The Warren County School District now knows how much it will receive from the state Accountability Block Grant (ABG) that was saved in the 2012-2013 Pennsylvania budget and will be used to pay the expenses for teachers in the district's full day kindergarten program.
The entire grant was set to be cut under the original proposal submitted by Governor Tom Corbett but was re-established by the General Assembly.
The number was revealed during Monday's meeting of the Curriculum, Instruction and Technology board of directors committee meeting held at the Warren County Career Center.
"The ABG is something that we're very familiar with," District Director of Secondary Education Amanda Hetrick said. "(We are) recommending at this point that we use it to fund the kindergarten teachers as we have in previous years." Hetrick explained that there are other things that could be done with the funding but "to make it budget neutral," funding kindergarten teachers is its best use.
Board Vice-president Donna Zariczny asked administration what the money would have been used for if the state said it could not be used for kindergarten teachers.
Hetrick said that they would look "at existing programming and try to shift things," indicating that additional funding could go to social and health services or math and literacy coaching programs, among a host of other permitted uses. She added that this would be more likely than creating a new program due to budgetary constraints that the district currently faces.
Board member Jack Werner asked if there was a way to keep full day kindergarten budget neutral while not using ABG funds to pay for the teachers. "We can take a look at that and come back with that," Hetrick said, indicating that if the funding disappears in state budgets in subsequent years, those other programs receiving the funding would be at risk.
"I've been saying for a number of years 'How can we utilize this money without putting it forward toward kindergarten teachers,"' Zariczny noted, explaining that she would like to know if there is a budget neutral way to utilize the money without jeopardizing the program when the money is cut.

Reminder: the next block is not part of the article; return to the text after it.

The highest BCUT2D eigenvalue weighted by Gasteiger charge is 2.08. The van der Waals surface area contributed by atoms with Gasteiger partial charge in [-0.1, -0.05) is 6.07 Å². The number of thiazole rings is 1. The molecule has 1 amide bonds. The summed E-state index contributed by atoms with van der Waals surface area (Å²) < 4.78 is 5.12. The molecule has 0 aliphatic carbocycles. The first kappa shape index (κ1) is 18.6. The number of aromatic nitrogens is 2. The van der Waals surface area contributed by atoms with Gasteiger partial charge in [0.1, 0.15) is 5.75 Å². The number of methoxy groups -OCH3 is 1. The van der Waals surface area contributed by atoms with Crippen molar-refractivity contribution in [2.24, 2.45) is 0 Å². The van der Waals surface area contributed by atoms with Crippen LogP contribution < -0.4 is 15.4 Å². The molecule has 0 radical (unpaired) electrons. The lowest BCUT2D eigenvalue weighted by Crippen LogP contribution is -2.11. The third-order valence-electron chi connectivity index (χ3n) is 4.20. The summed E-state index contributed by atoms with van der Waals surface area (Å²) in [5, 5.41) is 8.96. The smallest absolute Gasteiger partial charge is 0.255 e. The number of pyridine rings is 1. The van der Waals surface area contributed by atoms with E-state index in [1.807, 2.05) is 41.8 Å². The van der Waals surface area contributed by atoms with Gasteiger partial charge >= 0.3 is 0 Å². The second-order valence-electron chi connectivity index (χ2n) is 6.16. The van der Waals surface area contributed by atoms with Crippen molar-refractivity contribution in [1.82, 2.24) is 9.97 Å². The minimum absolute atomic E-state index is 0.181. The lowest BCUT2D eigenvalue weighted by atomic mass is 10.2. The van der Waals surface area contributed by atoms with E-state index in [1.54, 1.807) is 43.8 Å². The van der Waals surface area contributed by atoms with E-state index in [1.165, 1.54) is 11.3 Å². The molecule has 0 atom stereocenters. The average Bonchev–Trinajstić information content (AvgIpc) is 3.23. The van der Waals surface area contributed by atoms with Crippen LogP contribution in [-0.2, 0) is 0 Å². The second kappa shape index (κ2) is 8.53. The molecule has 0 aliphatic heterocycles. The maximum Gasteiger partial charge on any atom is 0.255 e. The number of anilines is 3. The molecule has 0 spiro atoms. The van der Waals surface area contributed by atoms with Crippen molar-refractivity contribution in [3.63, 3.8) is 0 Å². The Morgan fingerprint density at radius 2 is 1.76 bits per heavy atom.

"The board priority is full day kindergarten and I heard that loud and clear," Superintendent Brandon Hufnagel said. "If we're in a tight budget year and I assume we will be then we have to prioritize kindergarten over something else and that's what we'll have to take a look at."
Hufnagel did note that a contingency was in place to preserve full day kindergarten for the upcoming school year had ABG funds been cut.
"If this money goes away, we're going to have to find another way to pay for it," Hufnagel said. "We'll just have to weigh out what's important. If we get more money from the state it won't be an issue."
Former board member Kim Angove called on the board to plan for next year assuming that ABG won't be available. "I know why we're doing itI think we need to heed the warning that this (ABG funding) is not going to last," Angove said, calling on the district to not fund full day kindergarten "on grant dollars that are at the whim of the state."
"Everything that ABG can be used for, it is either going to have to bring in a new program with it. You're still having to fund a way to fund it," Hufnagel said. "I am a supporter of full day kindergarten. I see the benefits."
Looking at other options that this funding can be used for, Dr. Paul Yourchisin, chairman of the committee noted that "these are all laudable but none are more laudable than full day kindergarten."